Network Your Way to the Best Job Candidates

Wednesday Mar 2nd 2005 by Dan Muse
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Looking to fill a key position? LinkedIn says why take chances. The social networking company wants you to use the power of its two million registered uses (and connections you trust) to find the right person.

Let's face it. When it comes to doing business, most people prefer to work with someone they know — or at least someone who knows someone they know. That's the concept behind LinkedIn and other companies that specialize in social networking.

LinkedIn now lays claim to a community of 2 million registered users, according to Konstantin Guericke, the company's vice president of marketing. Guericke said that since the company's launch in May 2003 it has been adding bulk and now has the critical mass needed to launch its first for-pay service. That service, announced yesterday by the Palo Alto, Calif.-based company, is LinkedIn Jobs, which the company describes as the Internet's first relationship-powered job network.

You can post a listing, which runs for 30 days, for $95 per job with a 50 percent discount for the first job posting. There is also an option to promote jobs on the LinkedIn home page for an additional fee. Subscription packages are available for HR departments and recruiting firms wishing to purchase listings in bulk.

Battling Monsters
Is this really a better way to find new hires? Guericke points to research from CareerXroads that shows that 28 percent of new hires come through referrals. That compares to only 2.8 percent that come through Monster.com. For small businesses looking to recruit for a key position, LinkedIn Jobs holds promise. "I think it fits best with small businesses, Guericke said, "large enterprises have recruiters and big HR departments." Small businesses tend to rely more on knowing someone who knows someone who knows someone.

SMBs, LinkedIn says, benefit because they have access a network of referrals and references for candidates. Managers can go beyond what they can glean from resumes and interviews by getting feedback on the reliability and work habits of the candidate. For potential job candidates, Guericke has this warning: "If you have something to hide, it's not good," Guericke said. "It's like the concept of peer review in science."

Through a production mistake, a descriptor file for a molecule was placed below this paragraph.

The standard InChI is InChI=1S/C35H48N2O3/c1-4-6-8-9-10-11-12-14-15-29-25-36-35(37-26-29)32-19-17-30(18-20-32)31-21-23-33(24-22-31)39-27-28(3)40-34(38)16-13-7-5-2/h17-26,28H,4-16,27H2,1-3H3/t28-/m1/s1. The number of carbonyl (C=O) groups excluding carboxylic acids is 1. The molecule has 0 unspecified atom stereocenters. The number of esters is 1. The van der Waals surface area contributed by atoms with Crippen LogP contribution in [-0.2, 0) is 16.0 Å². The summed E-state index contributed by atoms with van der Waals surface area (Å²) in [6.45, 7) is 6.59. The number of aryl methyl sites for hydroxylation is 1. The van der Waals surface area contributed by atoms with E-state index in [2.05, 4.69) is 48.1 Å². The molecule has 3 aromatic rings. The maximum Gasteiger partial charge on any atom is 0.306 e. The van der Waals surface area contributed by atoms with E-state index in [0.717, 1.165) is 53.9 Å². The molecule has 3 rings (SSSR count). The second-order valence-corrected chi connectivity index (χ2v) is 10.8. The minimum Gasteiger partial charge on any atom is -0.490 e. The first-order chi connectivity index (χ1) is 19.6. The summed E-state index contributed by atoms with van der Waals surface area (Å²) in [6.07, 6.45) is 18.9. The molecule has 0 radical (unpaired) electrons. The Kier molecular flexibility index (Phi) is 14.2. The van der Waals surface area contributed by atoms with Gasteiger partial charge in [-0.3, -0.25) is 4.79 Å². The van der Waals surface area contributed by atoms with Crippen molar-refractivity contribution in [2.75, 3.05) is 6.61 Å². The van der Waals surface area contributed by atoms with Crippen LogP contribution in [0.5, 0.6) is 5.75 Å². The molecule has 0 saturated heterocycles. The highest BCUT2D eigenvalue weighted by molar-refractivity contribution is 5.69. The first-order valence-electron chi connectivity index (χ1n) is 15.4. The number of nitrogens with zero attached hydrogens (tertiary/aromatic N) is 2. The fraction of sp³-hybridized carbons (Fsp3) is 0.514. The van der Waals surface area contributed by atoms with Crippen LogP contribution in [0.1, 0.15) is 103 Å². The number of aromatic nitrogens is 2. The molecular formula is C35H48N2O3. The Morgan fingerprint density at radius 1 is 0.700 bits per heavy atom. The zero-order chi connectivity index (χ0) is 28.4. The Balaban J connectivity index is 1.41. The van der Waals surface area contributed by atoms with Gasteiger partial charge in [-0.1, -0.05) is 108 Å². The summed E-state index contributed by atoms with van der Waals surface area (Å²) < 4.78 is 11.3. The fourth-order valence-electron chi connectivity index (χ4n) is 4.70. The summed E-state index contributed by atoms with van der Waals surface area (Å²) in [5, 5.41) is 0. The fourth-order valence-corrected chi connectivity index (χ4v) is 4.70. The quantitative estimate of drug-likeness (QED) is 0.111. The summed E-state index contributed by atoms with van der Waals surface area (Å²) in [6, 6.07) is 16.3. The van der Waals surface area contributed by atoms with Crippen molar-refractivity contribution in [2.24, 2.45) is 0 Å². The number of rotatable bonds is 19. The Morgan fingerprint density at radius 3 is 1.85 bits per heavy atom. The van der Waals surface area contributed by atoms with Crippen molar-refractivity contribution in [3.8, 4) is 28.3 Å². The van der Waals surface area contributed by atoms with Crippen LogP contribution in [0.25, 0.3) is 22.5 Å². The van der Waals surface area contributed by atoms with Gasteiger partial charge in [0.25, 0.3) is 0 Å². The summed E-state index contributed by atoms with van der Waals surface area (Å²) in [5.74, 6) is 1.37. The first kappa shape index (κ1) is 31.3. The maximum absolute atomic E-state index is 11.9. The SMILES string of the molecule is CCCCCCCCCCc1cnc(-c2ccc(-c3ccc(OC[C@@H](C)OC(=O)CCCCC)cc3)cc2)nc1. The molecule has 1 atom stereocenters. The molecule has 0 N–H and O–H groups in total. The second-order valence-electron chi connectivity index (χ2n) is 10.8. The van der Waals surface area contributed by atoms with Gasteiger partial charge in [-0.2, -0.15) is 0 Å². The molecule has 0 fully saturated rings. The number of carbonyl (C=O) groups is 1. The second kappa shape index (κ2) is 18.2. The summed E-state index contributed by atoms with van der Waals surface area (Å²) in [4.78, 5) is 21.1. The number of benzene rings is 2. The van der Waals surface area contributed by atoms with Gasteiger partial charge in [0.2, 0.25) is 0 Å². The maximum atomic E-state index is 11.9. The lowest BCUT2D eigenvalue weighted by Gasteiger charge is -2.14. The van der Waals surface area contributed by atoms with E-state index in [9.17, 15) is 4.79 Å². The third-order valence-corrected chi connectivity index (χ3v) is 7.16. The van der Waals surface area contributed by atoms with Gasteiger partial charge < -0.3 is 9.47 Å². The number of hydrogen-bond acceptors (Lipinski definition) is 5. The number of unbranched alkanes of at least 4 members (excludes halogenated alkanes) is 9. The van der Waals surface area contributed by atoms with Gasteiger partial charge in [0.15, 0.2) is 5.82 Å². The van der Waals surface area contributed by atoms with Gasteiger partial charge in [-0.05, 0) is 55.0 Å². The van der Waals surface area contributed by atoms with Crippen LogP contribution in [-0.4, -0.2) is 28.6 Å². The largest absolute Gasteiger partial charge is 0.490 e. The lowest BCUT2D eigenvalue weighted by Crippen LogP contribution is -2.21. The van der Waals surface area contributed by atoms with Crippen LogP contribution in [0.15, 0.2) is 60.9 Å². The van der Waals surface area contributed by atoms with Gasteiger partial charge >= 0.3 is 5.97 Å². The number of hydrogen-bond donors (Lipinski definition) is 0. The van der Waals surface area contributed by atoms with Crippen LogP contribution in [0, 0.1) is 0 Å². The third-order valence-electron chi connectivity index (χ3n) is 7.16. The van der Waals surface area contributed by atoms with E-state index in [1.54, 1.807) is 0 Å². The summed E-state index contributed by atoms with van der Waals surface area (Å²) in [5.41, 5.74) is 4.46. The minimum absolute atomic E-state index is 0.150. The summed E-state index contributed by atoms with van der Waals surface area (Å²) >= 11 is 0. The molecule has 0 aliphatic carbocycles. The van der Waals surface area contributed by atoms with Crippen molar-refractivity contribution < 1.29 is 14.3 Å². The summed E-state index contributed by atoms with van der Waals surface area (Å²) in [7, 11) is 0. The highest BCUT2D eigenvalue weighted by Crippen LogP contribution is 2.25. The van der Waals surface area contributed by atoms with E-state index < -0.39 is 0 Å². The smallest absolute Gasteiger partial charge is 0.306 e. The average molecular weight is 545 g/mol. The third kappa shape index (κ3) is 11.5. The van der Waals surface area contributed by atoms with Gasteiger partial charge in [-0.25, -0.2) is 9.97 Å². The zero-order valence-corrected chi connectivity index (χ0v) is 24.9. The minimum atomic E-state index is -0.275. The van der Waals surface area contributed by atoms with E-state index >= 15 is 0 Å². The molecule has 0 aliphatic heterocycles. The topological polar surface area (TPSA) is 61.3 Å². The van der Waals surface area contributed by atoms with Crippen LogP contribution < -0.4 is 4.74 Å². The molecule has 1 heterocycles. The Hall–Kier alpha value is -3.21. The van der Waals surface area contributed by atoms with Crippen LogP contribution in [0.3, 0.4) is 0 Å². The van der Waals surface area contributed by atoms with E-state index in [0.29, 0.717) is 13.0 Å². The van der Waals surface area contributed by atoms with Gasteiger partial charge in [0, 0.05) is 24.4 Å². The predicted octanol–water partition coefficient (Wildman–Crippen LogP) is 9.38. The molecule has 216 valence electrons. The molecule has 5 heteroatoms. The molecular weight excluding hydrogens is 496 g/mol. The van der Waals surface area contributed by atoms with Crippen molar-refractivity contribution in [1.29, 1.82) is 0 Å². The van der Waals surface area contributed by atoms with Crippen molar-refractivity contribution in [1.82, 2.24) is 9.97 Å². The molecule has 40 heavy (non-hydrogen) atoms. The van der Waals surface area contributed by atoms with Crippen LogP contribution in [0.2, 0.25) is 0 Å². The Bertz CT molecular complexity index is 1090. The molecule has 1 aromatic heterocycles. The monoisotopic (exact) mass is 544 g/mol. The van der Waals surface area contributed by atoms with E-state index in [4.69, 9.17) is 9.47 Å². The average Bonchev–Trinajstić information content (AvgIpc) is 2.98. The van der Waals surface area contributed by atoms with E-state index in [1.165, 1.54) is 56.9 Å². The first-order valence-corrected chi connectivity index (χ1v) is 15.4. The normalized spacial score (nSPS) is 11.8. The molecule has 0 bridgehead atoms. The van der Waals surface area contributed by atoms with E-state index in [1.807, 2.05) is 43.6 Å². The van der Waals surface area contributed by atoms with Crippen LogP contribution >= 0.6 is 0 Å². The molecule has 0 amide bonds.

LinkedIn Jobs
Looking to offer a "relationship-powered" job service, LinkedIn — a leader in social networking — announced LinkedIn Jobs

The foundation of social networking services such as LinkedIn is that you create an extended network based on current contacts and past colleagues similar to the way real business in done in the real world, Guericke said. That is, someone you know makes an introduction to someone you may have an interest in contacting regarding a product or service.

The connections are established only when someone who has a relationship makes an introduction. The number of introductions needed to reach the intended party depends on the "degrees of separation" between you. For example, three degrees of separation means going through to two intermediaries. At the heart of social networking is the premise that you set up connections only with people you trust and can vouch for. For that reason, Guericke said, 83 percent of requested contacts are granted.

Free Job Connections
In addition to its paid service, the company also announced LinkedIn JobsInsider, a free browser companion tool that informs job seekers of inside connections they have to employers when they browse major Internet job boards.

LinkedIn reports that JobsInsider operates in the background and is activated only when users search major job boards. At that point, a research pane opens on the left-hand side of the browser showing inside connections the job seeker has at the company posting the position.

All employees listed at the target company through JobsInsider are registered LinkedIn users who have indicated that they are willing to help job seekers by providing them with additional information about the position or referring them on to the hiring manager, according to LinkedIn. Job seekers can then choose which of their own contacts they would like to make the introduction. LinkedIn claims to have already aggregated more than 300,000 job listings and expects to reach a million listings this summer.

While the company won't make any money from its free JobsInsider service, Guericke said, LinkedIn realizes that it's part of "earning your keep" as a provider of a social networking service.

While the company generates revenue from advertising and, as of yesterday, a paid job service, Guericke sees LinkedIn's role as being about more than profits. The company's vision is that if people are aware of how connected they are, they may perform better and treat people more professionally. "If you realize everyone you work with is a reference, it could affect your behavior."

Dan Muse is executive editor of internet.com's Small Business Channel and EarthWeb's Networking & Communications Channel.

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